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Invariant Violation: Objects are not valid as a React child

Dec 31, 2021Abhishek EH3 Min Read
Invariant Violation: Objects are not valid as a React child

Sometimes you might try to display data in a React application and you might see the following error in the console:

Objects are not valid as a React child (found: object with keys ...). If you meant to render a collection of children, use an array instead.

Printing Objects

Consider the following code:

1function App() {
2 const name = { first: "John", last: "Doe" }
3
4 return <div className="App">{name}</div>
5}
6
7export default App

If you execute the following code in your react application, you will see the following error in the browser console:

object invalid child error

This happens because we are trying to print the whole object instead of the values inside it. We can fix this by printing the first name and and last name separately as shown below:

1function App() {
2 const name = { first: "John", last: "Doe" }
3
4 return (
5 <div className="App">
6 {name.first} {name.last}
7 </div>
8 )
9}
10
11export default App

Displaying Date

If you use the following code to display the date, you will receive the same error:

1function App() {
2 const date = new Date()
3
4 return <div className="App">{date}</div>
5}
6
7export default App

Here, date is an object. To receive the date in string format, we can use method like toLocaleDateString():

1function App() {
2 const date = new Date()
3
4 return <div className="App">{date.toLocaleDateString()}</div>
5}
6
7export default App

Extra curly braces

If you add extra curly braces while printing a variable, you will end up with the same error:

1function App() {
2 const counter = 10
3
4 return <div className="App">{{ counter }}</div>
5}
6
7export default App

When you use the additional curly brace, it becomes a short-hand notation for object. That is, it can be expanded as {counter: counter}. Hence it is treated as an object. We can fix this by removing the additional curly brace:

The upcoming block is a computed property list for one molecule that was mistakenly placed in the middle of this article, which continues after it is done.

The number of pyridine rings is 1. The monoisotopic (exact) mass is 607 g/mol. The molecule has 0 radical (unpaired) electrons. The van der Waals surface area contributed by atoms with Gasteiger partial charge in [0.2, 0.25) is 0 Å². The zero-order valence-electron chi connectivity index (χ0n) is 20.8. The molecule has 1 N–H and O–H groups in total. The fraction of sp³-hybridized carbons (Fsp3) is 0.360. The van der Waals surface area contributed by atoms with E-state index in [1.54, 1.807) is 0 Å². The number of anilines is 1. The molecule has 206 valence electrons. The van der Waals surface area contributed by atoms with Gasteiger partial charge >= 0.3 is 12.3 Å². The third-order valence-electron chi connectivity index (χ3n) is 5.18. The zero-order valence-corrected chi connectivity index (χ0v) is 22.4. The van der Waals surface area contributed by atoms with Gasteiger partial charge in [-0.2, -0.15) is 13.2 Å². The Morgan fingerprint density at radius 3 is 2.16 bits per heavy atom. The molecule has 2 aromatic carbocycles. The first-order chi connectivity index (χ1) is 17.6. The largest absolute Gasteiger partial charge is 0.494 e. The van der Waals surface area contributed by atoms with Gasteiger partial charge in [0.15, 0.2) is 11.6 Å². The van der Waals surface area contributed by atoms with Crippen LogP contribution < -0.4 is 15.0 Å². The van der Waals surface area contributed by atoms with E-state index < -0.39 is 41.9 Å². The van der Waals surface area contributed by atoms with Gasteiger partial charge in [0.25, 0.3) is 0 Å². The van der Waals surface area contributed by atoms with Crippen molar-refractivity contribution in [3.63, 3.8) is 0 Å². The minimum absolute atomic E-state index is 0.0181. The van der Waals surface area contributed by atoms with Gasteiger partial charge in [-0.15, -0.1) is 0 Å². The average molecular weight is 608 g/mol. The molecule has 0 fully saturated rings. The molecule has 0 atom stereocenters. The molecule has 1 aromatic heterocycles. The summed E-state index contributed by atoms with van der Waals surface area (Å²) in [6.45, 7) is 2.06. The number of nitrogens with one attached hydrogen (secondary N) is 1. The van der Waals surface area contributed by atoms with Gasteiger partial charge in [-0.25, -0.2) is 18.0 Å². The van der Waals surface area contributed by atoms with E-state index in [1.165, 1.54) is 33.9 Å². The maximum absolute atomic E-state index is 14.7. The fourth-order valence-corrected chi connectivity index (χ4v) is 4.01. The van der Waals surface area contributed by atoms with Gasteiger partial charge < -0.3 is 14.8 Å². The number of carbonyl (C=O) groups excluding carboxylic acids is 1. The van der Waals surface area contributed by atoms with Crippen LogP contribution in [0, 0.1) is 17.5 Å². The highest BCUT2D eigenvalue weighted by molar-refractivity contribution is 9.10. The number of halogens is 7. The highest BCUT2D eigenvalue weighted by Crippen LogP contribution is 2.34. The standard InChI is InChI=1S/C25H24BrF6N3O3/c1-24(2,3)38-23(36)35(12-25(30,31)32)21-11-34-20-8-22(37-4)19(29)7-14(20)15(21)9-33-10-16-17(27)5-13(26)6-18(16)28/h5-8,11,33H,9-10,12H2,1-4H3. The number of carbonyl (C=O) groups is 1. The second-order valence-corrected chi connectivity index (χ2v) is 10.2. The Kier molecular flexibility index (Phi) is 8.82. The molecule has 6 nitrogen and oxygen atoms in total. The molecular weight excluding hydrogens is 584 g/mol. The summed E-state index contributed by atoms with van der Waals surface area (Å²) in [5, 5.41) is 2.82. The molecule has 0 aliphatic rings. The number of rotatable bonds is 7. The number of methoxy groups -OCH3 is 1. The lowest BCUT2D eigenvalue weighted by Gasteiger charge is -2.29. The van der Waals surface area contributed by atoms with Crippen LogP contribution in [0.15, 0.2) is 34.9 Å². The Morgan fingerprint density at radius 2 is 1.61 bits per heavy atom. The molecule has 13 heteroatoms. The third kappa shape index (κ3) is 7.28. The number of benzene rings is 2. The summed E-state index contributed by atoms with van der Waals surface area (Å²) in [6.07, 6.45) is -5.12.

1function App() {
2 const counter = 10
3
4 return <div className="App">{counter}</div>
5}
6
7export default App

Displaying a jsx array

If you have a list and created an array of JSX to render as shown below, again you will face the same issue:

1function App() {
2 const list = ["foo", "bar"]
3
4 const jsxToRender = list.map(item => <li>{item}</li>)
5
6 return { jsxToRender }
7}
8
9export default App

You can fix this by enclosing the returned value inside a ul element or by just returning jsxToRender without curly braces.

1function App() {
2 const list = ["foo", "bar"]
3
4 const jsxToRender = list.map(item => <li>{item}</li>)
5
6 return <ul>{jsxToRender}</ul>
7}
8
9export default App

Missing the curly braces

If you are having a separate function to display the data and you are sending the values in a object and receiving them as shown below, you will face the same issue:

1const Name = (first, last) => {
2 return (
3 <div>
4 {first} {last}
5 </div>
6 )
7}
8
9function App() {
10 return (
11 <>
12 <Name first={"John"} last={"Doe"} />
13 </>
14 )
15}
16
17export default App

You can fix it by doing object destructuring as shown below:

1const Name = ({ first, last }) => {
2 return (
3 <div>
4 {first} {last}
5 </div>
6 )
7}
8
9function App() {
10 return (
11 <>
12 <Name first={"John"} last={"Doe"} />
13 </>
14 )
15}
16
17export default App

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